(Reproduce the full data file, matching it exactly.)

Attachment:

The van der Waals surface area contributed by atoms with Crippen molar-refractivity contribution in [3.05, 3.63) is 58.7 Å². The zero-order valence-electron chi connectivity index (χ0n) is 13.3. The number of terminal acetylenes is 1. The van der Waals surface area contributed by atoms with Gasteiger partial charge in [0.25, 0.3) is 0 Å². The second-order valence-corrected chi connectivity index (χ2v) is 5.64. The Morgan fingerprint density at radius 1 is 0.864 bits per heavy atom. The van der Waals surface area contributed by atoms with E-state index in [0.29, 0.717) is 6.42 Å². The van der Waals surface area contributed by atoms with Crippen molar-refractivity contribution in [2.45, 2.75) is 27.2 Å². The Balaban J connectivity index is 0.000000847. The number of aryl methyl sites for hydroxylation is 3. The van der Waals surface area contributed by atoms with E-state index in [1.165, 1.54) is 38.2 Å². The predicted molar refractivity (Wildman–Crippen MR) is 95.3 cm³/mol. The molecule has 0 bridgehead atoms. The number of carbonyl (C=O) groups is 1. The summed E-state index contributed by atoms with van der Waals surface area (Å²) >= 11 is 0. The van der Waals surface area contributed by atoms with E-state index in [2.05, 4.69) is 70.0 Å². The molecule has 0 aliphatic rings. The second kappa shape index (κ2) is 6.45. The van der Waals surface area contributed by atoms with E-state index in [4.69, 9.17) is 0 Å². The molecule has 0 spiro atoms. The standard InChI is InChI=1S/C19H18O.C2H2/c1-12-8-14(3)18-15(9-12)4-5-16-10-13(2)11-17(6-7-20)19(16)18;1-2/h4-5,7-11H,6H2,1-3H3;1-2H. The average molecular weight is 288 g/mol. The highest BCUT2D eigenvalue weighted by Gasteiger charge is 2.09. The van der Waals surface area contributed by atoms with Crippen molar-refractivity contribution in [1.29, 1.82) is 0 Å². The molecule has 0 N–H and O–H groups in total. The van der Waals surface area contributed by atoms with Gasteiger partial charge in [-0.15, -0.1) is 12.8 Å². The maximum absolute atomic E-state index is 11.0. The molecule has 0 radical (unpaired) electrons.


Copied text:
The van der Waals surface area contributed by atoms with Crippen molar-refractivity contribution in [3.05, 3.63) is 58.7 Å². The zero-order valence-electron chi connectivity index (χ0n) is 13.3. The number of terminal acetylenes is 1. The van der Waals surface area contributed by atoms with Gasteiger partial charge in [0.25, 0.3) is 0 Å². The second-order valence-corrected chi connectivity index (χ2v) is 5.64. The Morgan fingerprint density at radius 1 is 0.864 bits per heavy atom. The van der Waals surface area contributed by atoms with E-state index in [0.29, 0.717) is 6.42 Å². The van der Waals surface area contributed by atoms with Crippen molar-refractivity contribution in [2.45, 2.75) is 27.2 Å². The Balaban J connectivity index is 0.000000847. The number of aryl methyl sites for hydroxylation is 3. The van der Waals surface area contributed by atoms with E-state index in [1.165, 1.54) is 38.2 Å². The predicted molar refractivity (Wildman–Crippen MR) is 95.3 cm³/mol. The molecule has 0 bridgehead atoms. The number of carbonyl (C=O) groups is 1. The summed E-state index contributed by atoms with van der Waals surface area (Å²) >= 11 is 0. The van der Waals surface area contributed by atoms with E-state index in [2.05, 4.69) is 70.0 Å². The molecule has 0 aliphatic rings. The second kappa shape index (κ2) is 6.45. The van der Waals surface area contributed by atoms with E-state index in [4.69, 9.17) is 0 Å². The molecule has 0 spiro atoms. The standard InChI is InChI=1S/C19H18O.C2H2/c1-12-8-14(3)18-15(9-12)4-5-16-10-13(2)11-17(6-7-20)19(16)18;1-2/h4-5,7-11H,6H2,1-3H3;1-2H. The average molecular weight is 288 g/mol. The highest BCUT2D eigenvalue weighted by Gasteiger charge is 2.09. The van der Waals surface area contributed by atoms with Crippen molar-refractivity contribution in [1.29, 1.82) is 0 Å². The molecule has 0 N–H and O–H groups in total. The van der Waals surface area contributed by atoms with Gasteiger partial charge in [-0.15, -0.1) is 12.8 Å². The maximum absolute atomic E-state index is 11.0. The molecule has 0 radical (unpaired) electrons.